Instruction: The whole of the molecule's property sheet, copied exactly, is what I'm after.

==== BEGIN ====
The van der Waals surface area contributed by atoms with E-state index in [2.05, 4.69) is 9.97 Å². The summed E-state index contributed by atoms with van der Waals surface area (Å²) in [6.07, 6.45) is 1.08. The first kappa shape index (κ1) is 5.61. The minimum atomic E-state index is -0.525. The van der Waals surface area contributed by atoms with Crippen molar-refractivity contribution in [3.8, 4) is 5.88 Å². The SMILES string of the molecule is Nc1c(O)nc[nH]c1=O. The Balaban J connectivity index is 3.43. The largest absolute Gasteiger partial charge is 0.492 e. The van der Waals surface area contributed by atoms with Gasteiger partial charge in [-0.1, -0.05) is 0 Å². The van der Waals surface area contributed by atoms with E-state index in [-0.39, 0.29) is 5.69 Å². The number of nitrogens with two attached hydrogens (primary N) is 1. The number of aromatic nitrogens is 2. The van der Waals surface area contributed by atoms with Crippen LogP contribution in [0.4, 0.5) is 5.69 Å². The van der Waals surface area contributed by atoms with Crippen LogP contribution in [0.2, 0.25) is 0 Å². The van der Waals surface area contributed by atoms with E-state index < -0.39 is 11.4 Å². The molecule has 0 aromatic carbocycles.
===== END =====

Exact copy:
The van der Waals surface area contributed by atoms with E-state index in [2.05, 4.69) is 9.97 Å². The summed E-state index contributed by atoms with van der Waals surface area (Å²) in [6.07, 6.45) is 1.08. The first kappa shape index (κ1) is 5.61. The minimum atomic E-state index is -0.525. The van der Waals surface area contributed by atoms with Crippen molar-refractivity contribution in [3.8, 4) is 5.88 Å². The SMILES string of the molecule is Nc1c(O)nc[nH]c1=O. The Balaban J connectivity index is 3.43. The largest absolute Gasteiger partial charge is 0.492 e. The van der Waals surface area contributed by atoms with Gasteiger partial charge in [-0.1, -0.05) is 0 Å². The van der Waals surface area contributed by atoms with E-state index in [-0.39, 0.29) is 5.69 Å². The number of nitrogens with two attached hydrogens (primary N) is 1. The number of aromatic nitrogens is 2. The van der Waals surface area contributed by atoms with Crippen LogP contribution in [0.4, 0.5) is 5.69 Å². The van der Waals surface area contributed by atoms with Crippen LogP contribution in [0.2, 0.25) is 0 Å². The van der Waals surface area contributed by atoms with E-state index < -0.39 is 11.4 Å². The molecule has 0 aromatic carbocycles.